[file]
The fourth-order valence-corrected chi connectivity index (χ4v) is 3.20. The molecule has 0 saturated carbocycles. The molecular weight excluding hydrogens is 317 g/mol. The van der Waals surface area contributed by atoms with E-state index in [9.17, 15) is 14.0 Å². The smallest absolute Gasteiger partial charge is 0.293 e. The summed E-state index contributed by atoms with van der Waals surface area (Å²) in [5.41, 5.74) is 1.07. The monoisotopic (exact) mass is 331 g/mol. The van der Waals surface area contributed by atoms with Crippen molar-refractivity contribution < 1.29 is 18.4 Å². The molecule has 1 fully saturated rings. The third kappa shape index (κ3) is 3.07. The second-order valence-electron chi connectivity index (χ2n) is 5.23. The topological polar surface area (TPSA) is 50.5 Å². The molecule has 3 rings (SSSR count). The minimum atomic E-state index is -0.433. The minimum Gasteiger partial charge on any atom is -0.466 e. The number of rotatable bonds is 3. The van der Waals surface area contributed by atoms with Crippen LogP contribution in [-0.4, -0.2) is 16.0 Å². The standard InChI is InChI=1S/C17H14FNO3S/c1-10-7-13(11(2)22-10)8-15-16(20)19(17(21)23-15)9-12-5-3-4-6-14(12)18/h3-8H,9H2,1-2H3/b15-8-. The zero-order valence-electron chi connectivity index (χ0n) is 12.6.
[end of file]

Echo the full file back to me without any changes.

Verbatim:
The fourth-order valence-corrected chi connectivity index (χ4v) is 3.20. The molecule has 0 saturated carbocycles. The molecular weight excluding hydrogens is 317 g/mol. The van der Waals surface area contributed by atoms with E-state index in [9.17, 15) is 14.0 Å². The smallest absolute Gasteiger partial charge is 0.293 e. The summed E-state index contributed by atoms with van der Waals surface area (Å²) in [5.41, 5.74) is 1.07. The monoisotopic (exact) mass is 331 g/mol. The van der Waals surface area contributed by atoms with Crippen molar-refractivity contribution < 1.29 is 18.4 Å². The molecule has 1 fully saturated rings. The third kappa shape index (κ3) is 3.07. The second-order valence-electron chi connectivity index (χ2n) is 5.23. The topological polar surface area (TPSA) is 50.5 Å². The molecule has 3 rings (SSSR count). The minimum atomic E-state index is -0.433. The minimum Gasteiger partial charge on any atom is -0.466 e. The number of rotatable bonds is 3. The van der Waals surface area contributed by atoms with Crippen LogP contribution in [-0.4, -0.2) is 16.0 Å². The standard InChI is InChI=1S/C17H14FNO3S/c1-10-7-13(11(2)22-10)8-15-16(20)19(17(21)23-15)9-12-5-3-4-6-14(12)18/h3-8H,9H2,1-2H3/b15-8-. The zero-order valence-electron chi connectivity index (χ0n) is 12.6.